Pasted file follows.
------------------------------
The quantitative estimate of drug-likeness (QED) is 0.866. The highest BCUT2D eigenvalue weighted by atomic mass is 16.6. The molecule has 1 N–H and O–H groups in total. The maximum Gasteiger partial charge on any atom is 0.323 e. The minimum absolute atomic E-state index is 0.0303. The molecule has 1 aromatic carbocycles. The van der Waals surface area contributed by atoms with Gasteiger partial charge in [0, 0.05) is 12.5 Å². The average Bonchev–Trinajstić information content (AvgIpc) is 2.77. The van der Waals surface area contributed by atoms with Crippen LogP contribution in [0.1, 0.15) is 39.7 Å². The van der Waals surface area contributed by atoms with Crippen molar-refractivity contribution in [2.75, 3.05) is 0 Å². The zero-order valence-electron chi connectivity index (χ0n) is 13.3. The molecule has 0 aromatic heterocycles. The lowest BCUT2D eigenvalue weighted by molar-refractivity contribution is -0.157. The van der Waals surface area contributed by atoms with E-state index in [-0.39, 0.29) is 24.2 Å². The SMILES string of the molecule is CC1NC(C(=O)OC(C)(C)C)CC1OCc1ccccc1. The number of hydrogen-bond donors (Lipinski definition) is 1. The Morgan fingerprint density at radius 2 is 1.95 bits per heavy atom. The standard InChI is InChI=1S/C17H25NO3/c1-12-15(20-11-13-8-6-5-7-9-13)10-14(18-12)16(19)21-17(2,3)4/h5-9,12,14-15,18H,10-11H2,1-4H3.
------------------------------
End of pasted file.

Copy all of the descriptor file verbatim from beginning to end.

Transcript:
The quantitative estimate of drug-likeness (QED) is 0.866. The highest BCUT2D eigenvalue weighted by atomic mass is 16.6. The molecule has 1 N–H and O–H groups in total. The maximum Gasteiger partial charge on any atom is 0.323 e. The minimum absolute atomic E-state index is 0.0303. The molecule has 1 aromatic carbocycles. The van der Waals surface area contributed by atoms with Gasteiger partial charge in [0, 0.05) is 12.5 Å². The average Bonchev–Trinajstić information content (AvgIpc) is 2.77. The van der Waals surface area contributed by atoms with Crippen LogP contribution in [0.1, 0.15) is 39.7 Å². The van der Waals surface area contributed by atoms with Crippen molar-refractivity contribution in [2.75, 3.05) is 0 Å². The zero-order valence-electron chi connectivity index (χ0n) is 13.3. The molecule has 0 aromatic heterocycles. The lowest BCUT2D eigenvalue weighted by molar-refractivity contribution is -0.157. The van der Waals surface area contributed by atoms with E-state index in [-0.39, 0.29) is 24.2 Å². The SMILES string of the molecule is CC1NC(C(=O)OC(C)(C)C)CC1OCc1ccccc1. The number of hydrogen-bond donors (Lipinski definition) is 1. The Morgan fingerprint density at radius 2 is 1.95 bits per heavy atom. The standard InChI is InChI=1S/C17H25NO3/c1-12-15(20-11-13-8-6-5-7-9-13)10-14(18-12)16(19)21-17(2,3)4/h5-9,12,14-15,18H,10-11H2,1-4H3.